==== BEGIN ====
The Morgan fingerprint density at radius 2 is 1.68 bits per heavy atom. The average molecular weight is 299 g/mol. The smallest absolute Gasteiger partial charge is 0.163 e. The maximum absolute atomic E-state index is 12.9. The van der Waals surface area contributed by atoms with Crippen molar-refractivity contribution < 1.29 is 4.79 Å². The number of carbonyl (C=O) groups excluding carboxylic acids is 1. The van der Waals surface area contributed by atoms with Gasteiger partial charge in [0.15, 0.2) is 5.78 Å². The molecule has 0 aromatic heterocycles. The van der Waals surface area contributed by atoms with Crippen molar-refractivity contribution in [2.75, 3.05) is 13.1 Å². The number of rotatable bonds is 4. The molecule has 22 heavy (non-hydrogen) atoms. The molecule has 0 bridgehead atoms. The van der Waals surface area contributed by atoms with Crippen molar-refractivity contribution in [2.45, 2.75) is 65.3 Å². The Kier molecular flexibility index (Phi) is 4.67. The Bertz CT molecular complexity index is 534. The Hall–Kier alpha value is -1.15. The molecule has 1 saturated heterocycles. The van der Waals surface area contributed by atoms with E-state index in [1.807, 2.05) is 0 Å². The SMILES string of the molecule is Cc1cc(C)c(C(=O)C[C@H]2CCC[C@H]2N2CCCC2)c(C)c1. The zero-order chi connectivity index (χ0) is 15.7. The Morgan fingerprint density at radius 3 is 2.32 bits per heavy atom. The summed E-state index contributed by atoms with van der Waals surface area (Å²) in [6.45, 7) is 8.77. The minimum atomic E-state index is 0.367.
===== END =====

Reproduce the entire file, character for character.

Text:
The Morgan fingerprint density at radius 2 is 1.68 bits per heavy atom. The average molecular weight is 299 g/mol. The smallest absolute Gasteiger partial charge is 0.163 e. The maximum absolute atomic E-state index is 12.9. The van der Waals surface area contributed by atoms with Crippen molar-refractivity contribution < 1.29 is 4.79 Å². The number of carbonyl (C=O) groups excluding carboxylic acids is 1. The van der Waals surface area contributed by atoms with Gasteiger partial charge in [0.15, 0.2) is 5.78 Å². The molecule has 0 aromatic heterocycles. The van der Waals surface area contributed by atoms with Crippen molar-refractivity contribution in [2.75, 3.05) is 13.1 Å². The number of rotatable bonds is 4. The molecule has 22 heavy (non-hydrogen) atoms. The molecule has 0 bridgehead atoms. The van der Waals surface area contributed by atoms with Crippen molar-refractivity contribution in [2.45, 2.75) is 65.3 Å². The Kier molecular flexibility index (Phi) is 4.67. The Bertz CT molecular complexity index is 534. The Hall–Kier alpha value is -1.15. The molecule has 1 saturated heterocycles. The van der Waals surface area contributed by atoms with E-state index in [1.807, 2.05) is 0 Å². The SMILES string of the molecule is Cc1cc(C)c(C(=O)C[C@H]2CCC[C@H]2N2CCCC2)c(C)c1. The zero-order chi connectivity index (χ0) is 15.7. The Morgan fingerprint density at radius 3 is 2.32 bits per heavy atom. The summed E-state index contributed by atoms with van der Waals surface area (Å²) in [6.45, 7) is 8.77. The minimum atomic E-state index is 0.367.